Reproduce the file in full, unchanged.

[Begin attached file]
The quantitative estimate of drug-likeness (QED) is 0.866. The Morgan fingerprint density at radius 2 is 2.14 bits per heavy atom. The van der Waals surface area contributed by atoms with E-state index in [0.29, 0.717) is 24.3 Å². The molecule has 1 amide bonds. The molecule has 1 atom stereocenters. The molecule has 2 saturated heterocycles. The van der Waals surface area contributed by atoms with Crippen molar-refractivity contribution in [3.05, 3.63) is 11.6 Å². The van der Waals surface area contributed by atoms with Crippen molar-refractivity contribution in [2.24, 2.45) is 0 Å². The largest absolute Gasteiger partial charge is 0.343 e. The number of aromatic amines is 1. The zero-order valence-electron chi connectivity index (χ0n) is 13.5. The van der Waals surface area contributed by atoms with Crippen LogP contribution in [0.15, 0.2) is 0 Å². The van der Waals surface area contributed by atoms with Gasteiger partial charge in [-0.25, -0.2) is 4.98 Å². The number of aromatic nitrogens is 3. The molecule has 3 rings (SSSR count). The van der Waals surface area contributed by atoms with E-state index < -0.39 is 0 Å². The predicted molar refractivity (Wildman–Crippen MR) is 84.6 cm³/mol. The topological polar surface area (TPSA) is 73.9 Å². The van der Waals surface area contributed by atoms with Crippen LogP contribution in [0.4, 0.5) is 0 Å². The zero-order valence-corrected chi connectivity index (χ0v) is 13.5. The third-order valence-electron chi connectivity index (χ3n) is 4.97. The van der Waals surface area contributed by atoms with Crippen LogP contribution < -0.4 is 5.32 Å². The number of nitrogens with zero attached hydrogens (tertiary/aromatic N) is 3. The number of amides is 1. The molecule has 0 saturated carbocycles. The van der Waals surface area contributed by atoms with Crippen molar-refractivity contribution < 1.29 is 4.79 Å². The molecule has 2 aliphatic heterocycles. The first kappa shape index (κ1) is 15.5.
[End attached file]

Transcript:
The quantitative estimate of drug-likeness (QED) is 0.866. The Morgan fingerprint density at radius 2 is 2.14 bits per heavy atom. The van der Waals surface area contributed by atoms with E-state index in [0.29, 0.717) is 24.3 Å². The molecule has 1 amide bonds. The molecule has 1 atom stereocenters. The molecule has 2 saturated heterocycles. The van der Waals surface area contributed by atoms with Crippen molar-refractivity contribution in [3.05, 3.63) is 11.6 Å². The van der Waals surface area contributed by atoms with Crippen molar-refractivity contribution in [2.24, 2.45) is 0 Å². The largest absolute Gasteiger partial charge is 0.343 e. The number of aromatic amines is 1. The zero-order valence-electron chi connectivity index (χ0n) is 13.5. The van der Waals surface area contributed by atoms with Crippen LogP contribution in [0.15, 0.2) is 0 Å². The van der Waals surface area contributed by atoms with Gasteiger partial charge in [-0.25, -0.2) is 4.98 Å². The number of aromatic nitrogens is 3. The molecule has 3 rings (SSSR count). The van der Waals surface area contributed by atoms with E-state index < -0.39 is 0 Å². The predicted molar refractivity (Wildman–Crippen MR) is 84.6 cm³/mol. The topological polar surface area (TPSA) is 73.9 Å². The van der Waals surface area contributed by atoms with Crippen LogP contribution in [0.4, 0.5) is 0 Å². The zero-order valence-corrected chi connectivity index (χ0v) is 13.5. The third-order valence-electron chi connectivity index (χ3n) is 4.97. The van der Waals surface area contributed by atoms with Crippen LogP contribution < -0.4 is 5.32 Å². The number of nitrogens with zero attached hydrogens (tertiary/aromatic N) is 3. The number of amides is 1. The molecule has 0 saturated carbocycles. The van der Waals surface area contributed by atoms with Crippen molar-refractivity contribution < 1.29 is 4.79 Å². The molecule has 2 aliphatic heterocycles. The first kappa shape index (κ1) is 15.5.